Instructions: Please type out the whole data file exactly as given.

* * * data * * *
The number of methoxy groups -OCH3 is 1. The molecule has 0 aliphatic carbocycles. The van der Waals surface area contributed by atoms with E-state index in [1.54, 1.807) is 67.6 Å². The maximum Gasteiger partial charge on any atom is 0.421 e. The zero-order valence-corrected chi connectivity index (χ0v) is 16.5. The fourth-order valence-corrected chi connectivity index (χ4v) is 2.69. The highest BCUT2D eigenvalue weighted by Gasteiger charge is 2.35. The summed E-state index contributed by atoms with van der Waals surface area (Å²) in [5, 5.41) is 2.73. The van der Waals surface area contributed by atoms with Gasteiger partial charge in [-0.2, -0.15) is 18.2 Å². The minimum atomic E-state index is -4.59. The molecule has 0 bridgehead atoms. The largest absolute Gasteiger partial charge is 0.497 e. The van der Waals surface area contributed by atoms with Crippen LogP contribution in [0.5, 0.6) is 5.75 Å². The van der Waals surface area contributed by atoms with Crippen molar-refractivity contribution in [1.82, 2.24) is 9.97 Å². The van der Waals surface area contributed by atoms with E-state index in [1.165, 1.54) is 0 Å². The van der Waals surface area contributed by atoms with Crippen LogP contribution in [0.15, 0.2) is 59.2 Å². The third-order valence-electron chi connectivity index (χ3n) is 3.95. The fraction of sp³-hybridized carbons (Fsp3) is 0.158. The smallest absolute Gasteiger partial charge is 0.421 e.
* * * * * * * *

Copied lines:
The number of methoxy groups -OCH3 is 1. The molecule has 0 aliphatic carbocycles. The van der Waals surface area contributed by atoms with E-state index in [1.54, 1.807) is 67.6 Å². The maximum Gasteiger partial charge on any atom is 0.421 e. The zero-order valence-corrected chi connectivity index (χ0v) is 16.5. The fourth-order valence-corrected chi connectivity index (χ4v) is 2.69. The highest BCUT2D eigenvalue weighted by Gasteiger charge is 2.35. The summed E-state index contributed by atoms with van der Waals surface area (Å²) in [5, 5.41) is 2.73. The van der Waals surface area contributed by atoms with Gasteiger partial charge in [-0.2, -0.15) is 18.2 Å². The minimum atomic E-state index is -4.59. The molecule has 0 bridgehead atoms. The largest absolute Gasteiger partial charge is 0.497 e. The van der Waals surface area contributed by atoms with Crippen LogP contribution in [0.5, 0.6) is 5.75 Å². The van der Waals surface area contributed by atoms with Crippen molar-refractivity contribution in [1.82, 2.24) is 9.97 Å². The van der Waals surface area contributed by atoms with E-state index in [1.165, 1.54) is 0 Å². The van der Waals surface area contributed by atoms with Crippen LogP contribution in [0.15, 0.2) is 59.2 Å². The third-order valence-electron chi connectivity index (χ3n) is 3.95. The fraction of sp³-hybridized carbons (Fsp3) is 0.158. The smallest absolute Gasteiger partial charge is 0.421 e.